Saturday, October 10, 2009

Alexander I

Alexander I (b. Dec. 16 [Dec. 4, old style], 1888, Centinje, Montenegro, now in Yugoslavia—d. Oct. 9, 1934, Marseilles), king of the Serbs, Croats, and Slovenes (1921—29) and of Yugoslavia (1929—34), who struggled to create a united state out of his politically and ethnically divided land.

The second son of Peter Karageorgevic (king of Serbia 1903-14) and Zorka of Montenegro, Alexander spent his early youth in Geneva with his father, then in exile from Serbia, and in 1899 went to St. Petersburg (now Leningrad), where he entered the Russian imperial corps of pages (1904). In 1909, however, when his elder brother renounced his right of succession, Alexander, having become heir apparent, joined his family in Serbia.

A distinguished commander in the Balkans Wars of 1912—13, Alexander was appointed regent of Serbia by the ailing King Peter (June 24, 1914) and during World War I served as commander-in-chief of Serbia’s armed forces, entering Belgrade in triumph on Oct. 31, 1918. As prince regent, he proclaimed the creation of the Kingdom of the Serbs, Croats, and Sbvenes, on Dec. 1, 1918.

The instability of the new state was demonstrated by an attempted assassination on the day (June 28, 1921) that Alexander swore an oath to uphold the constitution. Nevertheless, on August 16 he succeeded his father as king and on June 8, 1922, he married Marie, a daughter of Ferdinand I of Romania. Later Alexander attempted to consolidate the rival nationality groups and political parties into a unified state.

During the l920s, mounting political tensions forced numerous changes in government ministers and culminated in the murder of several Croat deputies by a Montenegrian deputy during a Skup’stina (parliament) session (June 20, 1928).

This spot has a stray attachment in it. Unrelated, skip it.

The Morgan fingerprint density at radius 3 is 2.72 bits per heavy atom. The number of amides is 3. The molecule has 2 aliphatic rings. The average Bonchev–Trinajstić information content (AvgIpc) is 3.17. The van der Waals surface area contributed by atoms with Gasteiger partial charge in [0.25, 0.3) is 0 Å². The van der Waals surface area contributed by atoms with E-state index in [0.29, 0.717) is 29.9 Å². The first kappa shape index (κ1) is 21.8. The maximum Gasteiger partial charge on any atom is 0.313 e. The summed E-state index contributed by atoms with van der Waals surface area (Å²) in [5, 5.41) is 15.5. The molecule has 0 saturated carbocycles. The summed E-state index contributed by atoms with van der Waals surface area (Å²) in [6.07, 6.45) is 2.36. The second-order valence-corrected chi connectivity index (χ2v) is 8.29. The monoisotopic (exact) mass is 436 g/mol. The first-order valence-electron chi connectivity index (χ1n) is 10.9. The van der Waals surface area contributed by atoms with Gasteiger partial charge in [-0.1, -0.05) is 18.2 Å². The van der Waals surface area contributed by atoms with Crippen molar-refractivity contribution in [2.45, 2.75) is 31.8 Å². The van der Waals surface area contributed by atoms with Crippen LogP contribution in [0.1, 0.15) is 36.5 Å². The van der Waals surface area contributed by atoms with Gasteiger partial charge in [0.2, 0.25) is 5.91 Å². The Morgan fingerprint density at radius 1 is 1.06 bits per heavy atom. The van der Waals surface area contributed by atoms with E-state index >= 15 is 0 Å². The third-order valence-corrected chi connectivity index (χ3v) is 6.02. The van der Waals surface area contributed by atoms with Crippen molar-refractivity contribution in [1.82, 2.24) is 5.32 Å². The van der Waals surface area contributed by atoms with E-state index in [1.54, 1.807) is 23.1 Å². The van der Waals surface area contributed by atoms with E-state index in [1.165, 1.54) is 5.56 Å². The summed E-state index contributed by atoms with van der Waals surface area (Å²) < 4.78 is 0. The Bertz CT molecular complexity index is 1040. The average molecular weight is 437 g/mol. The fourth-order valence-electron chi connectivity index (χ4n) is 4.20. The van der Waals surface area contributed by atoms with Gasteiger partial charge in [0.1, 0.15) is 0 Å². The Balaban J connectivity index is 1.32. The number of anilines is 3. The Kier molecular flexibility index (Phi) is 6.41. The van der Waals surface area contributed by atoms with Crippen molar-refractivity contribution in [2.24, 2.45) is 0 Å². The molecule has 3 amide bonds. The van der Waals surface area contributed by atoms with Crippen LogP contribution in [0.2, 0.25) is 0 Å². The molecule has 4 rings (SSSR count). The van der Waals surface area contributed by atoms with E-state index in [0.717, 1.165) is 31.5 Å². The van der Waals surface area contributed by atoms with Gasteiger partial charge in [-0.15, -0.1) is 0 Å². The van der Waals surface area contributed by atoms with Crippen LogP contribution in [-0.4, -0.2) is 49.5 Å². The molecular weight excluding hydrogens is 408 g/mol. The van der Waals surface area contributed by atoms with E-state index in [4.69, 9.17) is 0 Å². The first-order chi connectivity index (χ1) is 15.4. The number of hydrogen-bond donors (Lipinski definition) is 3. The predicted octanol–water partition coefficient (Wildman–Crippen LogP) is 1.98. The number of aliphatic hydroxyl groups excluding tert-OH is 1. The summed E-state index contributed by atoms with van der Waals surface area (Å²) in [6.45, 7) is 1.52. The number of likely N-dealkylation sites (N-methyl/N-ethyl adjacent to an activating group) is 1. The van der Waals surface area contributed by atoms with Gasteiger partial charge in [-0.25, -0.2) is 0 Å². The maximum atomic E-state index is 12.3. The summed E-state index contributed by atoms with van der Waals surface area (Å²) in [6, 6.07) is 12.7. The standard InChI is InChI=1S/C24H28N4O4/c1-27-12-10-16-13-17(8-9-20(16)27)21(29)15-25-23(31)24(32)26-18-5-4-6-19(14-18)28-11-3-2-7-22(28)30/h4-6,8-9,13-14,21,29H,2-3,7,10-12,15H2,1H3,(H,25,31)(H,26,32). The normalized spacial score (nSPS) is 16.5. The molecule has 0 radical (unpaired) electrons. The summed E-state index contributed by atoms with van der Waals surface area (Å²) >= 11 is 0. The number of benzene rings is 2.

The Croat members then withdrew from the Skupitina, and because Alexander could neither negotiate a satisfactory compromise for restructuring the body nor form an effective government, he dissolved it, abolished the constitution of 1921, and established a royal dictatorship (Jan. 6, 1929).

Continuing his efforts to unify his subjects, he changed the name of the country to Yugoslavia (Oct. 3, 1929), outlawed all political parties based on ethnic, religious, or regional distinctions, reorganized the state administratively, and standardized legal systems, school curricula, and national holidays. He also tried to relieve the peasantry’s financtal difficulties, and he eased relations with Bulgaria (1933) and engaged Yugoslavia in the Balkan Entente, an alliance with Greece, Turkey, and Rumania (1934).

In the process Alexander created a police state that required military support for survival. When a new constitution was promulgated (Sept. 3, 1931), the dictatorship was, in effect, given a legal foundation; civil rights were granted with restrictive qualifications; the independence of the judiciary was curtailed; and the Skupbtina was restored, but with diminished powers.

Although Alexander’s acts were at first well received, demands for a return to democratic forms intensified by 1932, when a major economic crisis resulting from the worldwide depression added to political dissatisfaction. As a result, Alexander seriously considered restoring a parliamentary form of government; but before he was able to do so, he was assassinated by an agent of Croatian separatists while making a state visit to France. Arnold Richmond


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